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Meet the Designers Featured in Netflix’s New Series ‘Abstract: The Art of Design’

Creator Scott Dadich promises that it won’t be “boring as hell.”

Available on February 10, Netflix will be premiering a brand new documentary series that profiles notable designers. Created by former Wired editor-in-chief Scott Dadich, the series is titled Abstract: The Art of Design, and promises to “step inside the minds of the most innovative designers in a variety of disciplines and learn how design impacts every aspect of life.”

With high quality production and a commitment to doing things differently, Abstract expects to defy the viewer’s usual expectations of design documentaries. “Every episode stands as its own film, adapting the design sensibilities of our subjects,” says Dadich, who recently announced he is leaving Wired to form his own design firm.

Introducing the project in Wired, Dadich wrote, “I can guess what you’re thinking, because I have watched a lot of design documentaries. Restrained, polished, pretty—so many of them look like a moving version of a coffee table book. You’ve got softly lit interviews, esoteric conversations, and subtle tracking shots of wide landscapes beneath unobtrusive music. Most of it is clean, minimal, and boring as hell. We’re not doing that.”

Working in fields ranging from architecture to photography, here’s a closer look at the eight influential designers that will be featured on Abstract.

“Most [design documentaries are] clean, minimal, and boring as hell. We’re not doing that.”

1. Bjarke Ingels, Architect

Bjarke Ingels Group’s recent project, Via 57 West, was recognized as some of the best architecture in New York in 2016 by the New York Times. The building is an aggressively geometric, almost pyramid-shaped, residential block. The firm’s founding partner, Bjarke Ingels himself, has become widely known for his unconventional design work. His firm is based in New York and Copenhagen, and works on projects all over the world.

2. Christoph Niemann, Illustrator

Berlin-based illustrator Christoph Niemann has illustrated covers not only for Wired but also The New Yorker and The New York Times Magazine. He has worked for corporate clients like the Museum of Modern Art and Google, and has also written and illustrated a number of books. Pictured here: an illustration for a Wired article, in Niemann’s characteristic punchy style.

3. Es Devlin, Stage Designer

After getting her start doing stage design for small London Fringe shows, Es Devlin has now moved on to working with artists like Beyonce (on her Formation tour), Jay Z, Kanye West, and Adele. Devlin also continues to work in theatre, recently for the Barbican’s production of Hamlet with Benedict Cumberbatch. Pictured is Mirror Maze, an installation Devlin created in partnership with Chanel and i-D.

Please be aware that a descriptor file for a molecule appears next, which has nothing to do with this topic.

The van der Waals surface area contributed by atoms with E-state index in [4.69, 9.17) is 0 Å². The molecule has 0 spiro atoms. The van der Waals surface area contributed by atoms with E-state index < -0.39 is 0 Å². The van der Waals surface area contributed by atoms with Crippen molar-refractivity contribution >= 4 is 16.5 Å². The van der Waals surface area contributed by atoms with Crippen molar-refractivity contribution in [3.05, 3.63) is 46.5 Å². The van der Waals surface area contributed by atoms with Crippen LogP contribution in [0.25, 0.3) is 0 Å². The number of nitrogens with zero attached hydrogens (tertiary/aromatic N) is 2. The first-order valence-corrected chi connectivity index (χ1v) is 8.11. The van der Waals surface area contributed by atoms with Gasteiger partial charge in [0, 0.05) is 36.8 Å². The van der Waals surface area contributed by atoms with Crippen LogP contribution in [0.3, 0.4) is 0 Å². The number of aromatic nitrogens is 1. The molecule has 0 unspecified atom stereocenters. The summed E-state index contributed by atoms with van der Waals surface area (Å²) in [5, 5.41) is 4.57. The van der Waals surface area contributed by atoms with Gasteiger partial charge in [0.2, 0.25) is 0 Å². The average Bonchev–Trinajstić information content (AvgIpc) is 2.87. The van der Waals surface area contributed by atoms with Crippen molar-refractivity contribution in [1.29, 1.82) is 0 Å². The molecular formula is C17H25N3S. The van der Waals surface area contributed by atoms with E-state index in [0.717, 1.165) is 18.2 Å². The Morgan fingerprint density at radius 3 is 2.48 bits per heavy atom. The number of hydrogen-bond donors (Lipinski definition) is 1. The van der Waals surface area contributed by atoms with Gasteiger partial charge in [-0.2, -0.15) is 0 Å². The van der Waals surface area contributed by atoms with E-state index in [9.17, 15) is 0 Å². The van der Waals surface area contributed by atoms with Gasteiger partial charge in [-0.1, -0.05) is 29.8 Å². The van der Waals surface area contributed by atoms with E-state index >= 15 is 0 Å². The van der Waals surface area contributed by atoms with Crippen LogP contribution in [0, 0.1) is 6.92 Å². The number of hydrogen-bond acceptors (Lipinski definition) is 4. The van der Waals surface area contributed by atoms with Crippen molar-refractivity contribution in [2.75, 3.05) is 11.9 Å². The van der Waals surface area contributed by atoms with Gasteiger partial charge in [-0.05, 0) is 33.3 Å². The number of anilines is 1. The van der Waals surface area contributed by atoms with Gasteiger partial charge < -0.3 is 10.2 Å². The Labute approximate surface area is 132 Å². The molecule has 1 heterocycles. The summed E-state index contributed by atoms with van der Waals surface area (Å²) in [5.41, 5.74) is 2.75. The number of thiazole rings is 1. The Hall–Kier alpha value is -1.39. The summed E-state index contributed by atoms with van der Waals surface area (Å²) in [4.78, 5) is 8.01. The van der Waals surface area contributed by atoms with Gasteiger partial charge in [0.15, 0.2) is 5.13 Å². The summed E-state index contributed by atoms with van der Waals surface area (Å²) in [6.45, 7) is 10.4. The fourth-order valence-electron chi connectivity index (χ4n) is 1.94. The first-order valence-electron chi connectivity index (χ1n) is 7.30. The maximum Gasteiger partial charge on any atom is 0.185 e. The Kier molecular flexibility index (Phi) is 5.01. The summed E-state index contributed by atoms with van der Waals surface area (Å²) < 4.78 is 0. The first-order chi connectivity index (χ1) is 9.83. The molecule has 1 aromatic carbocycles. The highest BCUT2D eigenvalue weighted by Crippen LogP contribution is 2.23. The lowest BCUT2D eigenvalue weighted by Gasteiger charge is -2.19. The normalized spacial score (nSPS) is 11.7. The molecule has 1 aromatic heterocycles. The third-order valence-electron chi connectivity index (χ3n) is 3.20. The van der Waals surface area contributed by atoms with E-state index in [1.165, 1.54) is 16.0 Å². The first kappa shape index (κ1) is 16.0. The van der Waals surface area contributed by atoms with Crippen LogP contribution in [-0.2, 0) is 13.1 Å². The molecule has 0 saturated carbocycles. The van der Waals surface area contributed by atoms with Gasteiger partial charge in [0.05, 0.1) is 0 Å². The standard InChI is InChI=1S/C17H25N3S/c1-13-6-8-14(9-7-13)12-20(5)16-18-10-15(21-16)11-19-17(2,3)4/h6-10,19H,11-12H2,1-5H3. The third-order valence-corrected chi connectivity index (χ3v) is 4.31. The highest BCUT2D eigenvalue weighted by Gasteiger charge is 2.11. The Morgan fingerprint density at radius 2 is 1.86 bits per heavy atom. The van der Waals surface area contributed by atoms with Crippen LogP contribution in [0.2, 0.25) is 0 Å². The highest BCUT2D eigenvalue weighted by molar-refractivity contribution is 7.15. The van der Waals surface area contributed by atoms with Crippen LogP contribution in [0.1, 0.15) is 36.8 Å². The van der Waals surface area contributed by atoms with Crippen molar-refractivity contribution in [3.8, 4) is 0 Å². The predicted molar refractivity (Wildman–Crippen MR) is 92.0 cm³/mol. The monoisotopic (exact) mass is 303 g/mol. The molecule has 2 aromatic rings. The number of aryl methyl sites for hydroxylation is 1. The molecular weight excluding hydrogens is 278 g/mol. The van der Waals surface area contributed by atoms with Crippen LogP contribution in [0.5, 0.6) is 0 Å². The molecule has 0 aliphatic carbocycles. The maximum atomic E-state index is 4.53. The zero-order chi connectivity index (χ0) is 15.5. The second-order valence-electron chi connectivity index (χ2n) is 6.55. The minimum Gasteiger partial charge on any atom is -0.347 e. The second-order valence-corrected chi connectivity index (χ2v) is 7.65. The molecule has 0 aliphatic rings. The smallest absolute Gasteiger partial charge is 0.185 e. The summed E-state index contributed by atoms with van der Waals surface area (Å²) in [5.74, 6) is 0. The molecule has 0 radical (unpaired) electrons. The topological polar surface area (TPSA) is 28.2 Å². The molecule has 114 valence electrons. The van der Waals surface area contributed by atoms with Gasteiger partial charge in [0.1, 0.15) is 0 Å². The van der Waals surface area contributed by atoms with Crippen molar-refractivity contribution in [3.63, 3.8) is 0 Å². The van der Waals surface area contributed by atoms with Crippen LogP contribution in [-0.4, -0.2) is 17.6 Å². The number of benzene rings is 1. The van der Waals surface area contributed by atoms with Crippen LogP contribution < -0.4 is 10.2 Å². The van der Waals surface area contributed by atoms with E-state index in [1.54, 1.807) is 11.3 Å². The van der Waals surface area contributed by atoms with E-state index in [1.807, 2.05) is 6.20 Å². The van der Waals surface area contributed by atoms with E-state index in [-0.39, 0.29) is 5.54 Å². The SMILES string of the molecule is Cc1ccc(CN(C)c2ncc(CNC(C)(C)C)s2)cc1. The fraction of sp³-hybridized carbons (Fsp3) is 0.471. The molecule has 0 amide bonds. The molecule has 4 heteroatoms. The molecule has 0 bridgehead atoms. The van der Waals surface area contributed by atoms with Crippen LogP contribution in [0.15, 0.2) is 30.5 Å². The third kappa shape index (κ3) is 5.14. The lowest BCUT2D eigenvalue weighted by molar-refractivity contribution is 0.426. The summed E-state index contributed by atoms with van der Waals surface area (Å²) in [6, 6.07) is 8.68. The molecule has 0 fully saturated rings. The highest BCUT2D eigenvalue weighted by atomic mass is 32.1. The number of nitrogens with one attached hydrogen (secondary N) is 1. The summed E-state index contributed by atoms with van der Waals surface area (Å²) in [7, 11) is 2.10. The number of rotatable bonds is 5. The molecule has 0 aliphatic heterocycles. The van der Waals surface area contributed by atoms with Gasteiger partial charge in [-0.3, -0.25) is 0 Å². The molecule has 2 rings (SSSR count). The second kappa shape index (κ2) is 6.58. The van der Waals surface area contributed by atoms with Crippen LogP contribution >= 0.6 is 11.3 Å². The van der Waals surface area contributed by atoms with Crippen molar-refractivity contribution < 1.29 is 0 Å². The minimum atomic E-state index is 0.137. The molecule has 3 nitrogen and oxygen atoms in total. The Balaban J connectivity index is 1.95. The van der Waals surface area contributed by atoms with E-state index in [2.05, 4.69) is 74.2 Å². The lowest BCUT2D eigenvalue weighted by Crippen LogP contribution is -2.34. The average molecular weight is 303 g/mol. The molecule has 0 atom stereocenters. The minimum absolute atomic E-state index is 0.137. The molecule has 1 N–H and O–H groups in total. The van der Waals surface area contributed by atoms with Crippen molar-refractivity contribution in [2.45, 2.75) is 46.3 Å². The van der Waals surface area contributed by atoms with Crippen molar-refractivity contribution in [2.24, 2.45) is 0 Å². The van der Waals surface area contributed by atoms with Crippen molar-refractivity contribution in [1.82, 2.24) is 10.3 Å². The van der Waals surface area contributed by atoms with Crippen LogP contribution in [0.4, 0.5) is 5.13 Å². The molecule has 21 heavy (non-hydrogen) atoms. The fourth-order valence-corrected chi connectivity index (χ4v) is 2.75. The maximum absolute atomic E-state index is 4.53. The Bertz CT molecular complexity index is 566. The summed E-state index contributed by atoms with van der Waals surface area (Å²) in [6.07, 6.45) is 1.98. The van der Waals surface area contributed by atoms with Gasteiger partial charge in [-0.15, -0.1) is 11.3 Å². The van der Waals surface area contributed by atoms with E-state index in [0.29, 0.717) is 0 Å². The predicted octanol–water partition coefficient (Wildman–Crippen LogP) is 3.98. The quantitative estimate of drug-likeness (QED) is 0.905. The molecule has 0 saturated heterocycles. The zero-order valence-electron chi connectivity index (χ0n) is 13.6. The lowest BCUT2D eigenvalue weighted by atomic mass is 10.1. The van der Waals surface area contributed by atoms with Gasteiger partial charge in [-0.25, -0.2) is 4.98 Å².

4. Ilse Crawford, Interior Designer

London-based designer Ilse Crawford is the founder of Studioilse, where she designs residential and commercial spaces with an eye for comfort and practicality. Studioilse also does product design, for example putting out a line of beautiful yet simple furniture with Ikea. Crawford has also published several books, one with Rizzoli.

5. Paula Scher, Graphic Designer

A partner at London design giant Pentagram since 1991, Paula Scher has been at the forefront of graphic design for years. Pictured is a recent project helmed by Scher: a mural installed in Planned Parenthood’s national office in Manhattan, highlighting the history of the organization as a champion for women’s rights. Scher has won hundreds of design awards, worked with clients like Microsoft, Bausch + Lomb, Coca-Cola, the Museum of Modern Art, and the Sundance Institute.

6. Platon, Photographer

One of the world’s foremost portrait photographers, Platon has shot for magazines like Rolling Stone, the New York Times Magazine, Vanity Fair, Esquire, and GQ. He has shot over 20 magazine covers for Time, and also worked extensively with the New Yorker. Pictured here is a postscript for the late Alexander McQueen which he shot for the magazine.

7. Ralph Gilles, Automobile Designer

Designer Ralph Gilles started sketching cars as a kid, and got a head start on his career when his aunt suggested he try sending some sketches to a Chrysler exec. Teenaged Gilles didn’t expect much, but the positive response he got ultimately encouraged him to go to design school. Today he oversees design for Fiat Chrysler, and was instrumental in helping merge the two very different brands.

8. Tinker Hatfield, Nike Shoe Designer

Created in 1988, the Air Jordan III, pictured here, became a cult classic and marked the start of a collaborative relationship between designer Tinker Hatfield and Michael Jordan. Hatfield, who has a background in architecture, is now a legendary Nike designer, responsible for decades of sold-out Air Jordans, among other favorite shoes. He recently worked on Nike’s new self-lacing shoe, the HyperAdapt.

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